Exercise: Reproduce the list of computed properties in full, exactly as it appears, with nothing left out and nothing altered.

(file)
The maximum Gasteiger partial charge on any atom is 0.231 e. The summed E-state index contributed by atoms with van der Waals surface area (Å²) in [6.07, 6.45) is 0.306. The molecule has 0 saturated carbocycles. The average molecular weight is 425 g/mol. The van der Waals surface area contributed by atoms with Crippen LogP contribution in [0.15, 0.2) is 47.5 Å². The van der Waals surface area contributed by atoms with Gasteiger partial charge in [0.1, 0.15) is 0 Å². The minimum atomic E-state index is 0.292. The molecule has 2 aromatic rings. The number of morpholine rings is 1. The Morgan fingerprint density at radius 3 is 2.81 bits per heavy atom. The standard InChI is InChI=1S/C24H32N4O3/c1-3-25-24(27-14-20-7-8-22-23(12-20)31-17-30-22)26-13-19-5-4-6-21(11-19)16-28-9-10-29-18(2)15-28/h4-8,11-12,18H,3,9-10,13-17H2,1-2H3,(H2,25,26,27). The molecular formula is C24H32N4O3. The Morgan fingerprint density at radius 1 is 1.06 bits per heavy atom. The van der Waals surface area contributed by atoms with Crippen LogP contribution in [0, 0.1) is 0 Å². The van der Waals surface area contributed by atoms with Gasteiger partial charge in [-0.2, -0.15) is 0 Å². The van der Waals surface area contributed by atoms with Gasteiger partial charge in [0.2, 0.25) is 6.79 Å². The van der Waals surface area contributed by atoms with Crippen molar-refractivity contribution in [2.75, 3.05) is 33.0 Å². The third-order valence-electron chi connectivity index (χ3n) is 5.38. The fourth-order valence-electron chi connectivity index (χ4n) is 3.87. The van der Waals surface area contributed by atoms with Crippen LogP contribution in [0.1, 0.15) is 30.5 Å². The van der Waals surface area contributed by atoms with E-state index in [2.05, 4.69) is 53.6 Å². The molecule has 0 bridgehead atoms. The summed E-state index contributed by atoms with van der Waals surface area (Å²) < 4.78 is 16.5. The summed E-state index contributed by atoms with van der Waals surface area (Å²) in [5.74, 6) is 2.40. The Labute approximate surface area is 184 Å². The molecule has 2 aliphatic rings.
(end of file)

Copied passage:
The maximum Gasteiger partial charge on any atom is 0.231 e. The summed E-state index contributed by atoms with van der Waals surface area (Å²) in [6.07, 6.45) is 0.306. The molecule has 0 saturated carbocycles. The average molecular weight is 425 g/mol. The van der Waals surface area contributed by atoms with Crippen LogP contribution in [0.15, 0.2) is 47.5 Å². The van der Waals surface area contributed by atoms with Gasteiger partial charge in [0.1, 0.15) is 0 Å². The minimum atomic E-state index is 0.292. The molecule has 2 aromatic rings. The number of morpholine rings is 1. The Morgan fingerprint density at radius 3 is 2.81 bits per heavy atom. The standard InChI is InChI=1S/C24H32N4O3/c1-3-25-24(27-14-20-7-8-22-23(12-20)31-17-30-22)26-13-19-5-4-6-21(11-19)16-28-9-10-29-18(2)15-28/h4-8,11-12,18H,3,9-10,13-17H2,1-2H3,(H2,25,26,27). The molecular formula is C24H32N4O3. The Morgan fingerprint density at radius 1 is 1.06 bits per heavy atom. The van der Waals surface area contributed by atoms with Crippen LogP contribution in [0, 0.1) is 0 Å². The van der Waals surface area contributed by atoms with Gasteiger partial charge in [-0.2, -0.15) is 0 Å². The van der Waals surface area contributed by atoms with Gasteiger partial charge in [0.2, 0.25) is 6.79 Å². The van der Waals surface area contributed by atoms with Crippen molar-refractivity contribution in [2.75, 3.05) is 33.0 Å². The third-order valence-electron chi connectivity index (χ3n) is 5.38. The fourth-order valence-electron chi connectivity index (χ4n) is 3.87. The van der Waals surface area contributed by atoms with Crippen LogP contribution in [0.1, 0.15) is 30.5 Å². The van der Waals surface area contributed by atoms with E-state index in [2.05, 4.69) is 53.6 Å². The molecule has 0 bridgehead atoms. The summed E-state index contributed by atoms with van der Waals surface area (Å²) < 4.78 is 16.5. The summed E-state index contributed by atoms with van der Waals surface area (Å²) in [5.74, 6) is 2.40. The Labute approximate surface area is 184 Å². The molecule has 2 aliphatic rings.